Wine, women and the economy
I just spent a few days in Napa Valley, so I have wine on the brain (or should I say in the brain?). Either way, here are some things I learned in wine country.
First, this was no ordinary tour of Napa. I’m fortunate to have a brother-in-law who is extremely knowledgeable about wine and is very well-connected in the industry. He’s taught me and my family a great deal about wine, and since we were celebrating my parents’ 40th anniversary, we did it up right. We had tours of a couple wineries that aren’t open to the public and VIP tours of ones that are. For his business, my brother-in-law buys fine wine in mass quantities so the wineries like to, well, wine and dine him.
One thing I leaned is that if you love wine and you can afford to go, now is the time to visit wine country. Just about all of the wineries were offering deep discounts. 50% off this, 40% off that. My brother-in-law told us one winery practically begged him to take a rather expensive wine off their hands because they needed to get rid of the inventory. The wine usually goes for about $100 a bottle wholesale. He bought a few dozen cases for his business at $29 a bottle.
I also learned that, as appealing as opening a winery might sound, the reality is very different. For the most part, you don’t make money making wine, not even in a good economy. Now, if you’re Robert Mondavi and you bought your vineyards in the 60’s or 70’s at $300 an acre, you’re gushing cash. Today, the price is $200,000 an acre and up. I did notice a lot of “for sale” signs along the prime Napa route, Highway 29, so perhaps the price is dropping. But I’m guessing not enough for a blogger to get into the business.
Still, I heard great stories about people who came from other industries to find a life in wine. They don’t have their own vineyards, but they’re working in the industry and making visitors like me jealous of their lifestyles. They got a degree in Viticulture or started out picking and crushing grapes just get their foot in the, uh, soil.
Alright, a couple of useful wine tidbits. The regulations state that in order to put the name of the varietal on the label, the bottle must contain 75% of it. So, when you see Merlot or Pinot Noir on the label, that means it has at least 75% of that grape in the wine. To put a region on the label, 85% of the grapes must come from that region. Napa Valley started this because people were slapping Napa on their labels as a marketing tool. Cabernet grapes from Napa can sell for $2500 a ton versus $200 a ton in other regions, so you can see why the rule exists.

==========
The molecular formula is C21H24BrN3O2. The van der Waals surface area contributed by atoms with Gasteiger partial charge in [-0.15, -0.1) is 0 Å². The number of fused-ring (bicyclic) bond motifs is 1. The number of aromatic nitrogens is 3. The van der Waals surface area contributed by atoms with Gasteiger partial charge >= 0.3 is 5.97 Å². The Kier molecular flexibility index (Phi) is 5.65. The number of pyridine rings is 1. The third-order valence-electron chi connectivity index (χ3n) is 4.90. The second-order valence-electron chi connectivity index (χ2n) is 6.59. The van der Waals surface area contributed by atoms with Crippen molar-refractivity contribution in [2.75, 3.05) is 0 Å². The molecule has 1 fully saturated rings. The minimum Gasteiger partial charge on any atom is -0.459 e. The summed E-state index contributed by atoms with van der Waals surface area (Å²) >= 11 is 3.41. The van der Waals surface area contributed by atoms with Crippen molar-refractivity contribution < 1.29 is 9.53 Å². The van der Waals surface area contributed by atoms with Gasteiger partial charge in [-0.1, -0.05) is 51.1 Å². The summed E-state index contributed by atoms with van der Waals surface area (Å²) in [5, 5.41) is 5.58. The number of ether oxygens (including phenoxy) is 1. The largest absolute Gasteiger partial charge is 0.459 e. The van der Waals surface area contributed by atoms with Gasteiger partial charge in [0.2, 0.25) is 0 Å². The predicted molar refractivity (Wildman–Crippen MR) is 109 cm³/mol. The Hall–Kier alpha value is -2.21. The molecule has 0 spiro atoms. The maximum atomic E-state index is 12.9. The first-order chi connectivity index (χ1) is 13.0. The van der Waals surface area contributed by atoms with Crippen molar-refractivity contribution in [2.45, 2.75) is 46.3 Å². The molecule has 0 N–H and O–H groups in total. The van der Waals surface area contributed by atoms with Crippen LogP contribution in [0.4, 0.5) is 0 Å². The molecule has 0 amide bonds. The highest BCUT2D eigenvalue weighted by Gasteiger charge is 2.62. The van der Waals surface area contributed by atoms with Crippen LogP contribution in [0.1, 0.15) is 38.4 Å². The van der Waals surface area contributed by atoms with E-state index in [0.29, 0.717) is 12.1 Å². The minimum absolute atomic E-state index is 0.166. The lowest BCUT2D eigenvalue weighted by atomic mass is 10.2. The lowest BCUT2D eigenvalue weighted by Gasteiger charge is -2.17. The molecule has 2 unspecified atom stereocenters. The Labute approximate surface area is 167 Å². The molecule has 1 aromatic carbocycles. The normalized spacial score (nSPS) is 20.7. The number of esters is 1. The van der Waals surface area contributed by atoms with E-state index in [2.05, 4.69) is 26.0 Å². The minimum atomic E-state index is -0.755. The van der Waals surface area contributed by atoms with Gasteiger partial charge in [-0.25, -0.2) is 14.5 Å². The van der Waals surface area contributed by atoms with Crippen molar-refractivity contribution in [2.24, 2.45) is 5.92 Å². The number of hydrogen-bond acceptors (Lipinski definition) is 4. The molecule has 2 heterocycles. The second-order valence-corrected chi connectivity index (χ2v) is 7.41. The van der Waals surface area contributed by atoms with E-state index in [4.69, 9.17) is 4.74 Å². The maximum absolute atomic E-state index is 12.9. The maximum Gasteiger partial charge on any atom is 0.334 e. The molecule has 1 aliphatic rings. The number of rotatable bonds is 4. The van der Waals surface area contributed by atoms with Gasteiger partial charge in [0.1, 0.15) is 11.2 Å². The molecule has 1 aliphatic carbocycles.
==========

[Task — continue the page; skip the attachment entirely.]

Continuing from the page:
The final part of the 75-85-95 rule is that in order to declare a wine “single vineyard”, 95% of the grapes must come from that vineyard. So if you see “Three Palms” Merlot, that means 95% of the grapes came from the Three Palms vineyard, which produces spectacular Merlot. I just drank a lot of it, so trust me on that one.
In general, though, Napa is Cab country. Sonoma is known for its Zinfandels and Merlots. If you see Carneros or Russian River on the label, you’ll probably get a pretty good Pinot Noir. Those are sub-regions of wine country that are cooler and better for growing thin-skinned Pinot grapes.
Just some things to consider when you’re at the grocery store.
But if you’re at the grocery store in Alabama, you won’t be able to buy this wine:
Alabama’s Alcohol Board of Control just banned it, apparently because one person found the nude woman on the label offensive and complained. Seriously? It’s a piece of art from an 1895 poster for selling bicycles. The only thing offensive about it is that she’s not wearing a bike helmet.
Let’s go ahead and give Alabama a heads up on the next nude label. Kendall-Jackson Winery has announced that a new wine honoring super horse racing filly Rachel Alexandra will be ready for the holidays. Jess Jackson is Rachel’s owner. I hear that less than 300 cases will be sold and that Rachel will be naked on the label. But I don’t think she’ll have a man on top of her, so maybe Alabama can let this one slide.
There’s a lot happening in the world. Through it all, Marketplace is here for you.
You rely on Marketplace to break down the world’s events and tell you how it affects you in a fact-based, approachable way. We rely on your financial support to keep making that possible.
Your donation today powers the independent journalism that you rely on. For just $5/month, you can help sustain Marketplace so we can keep reporting on the things that matter to you.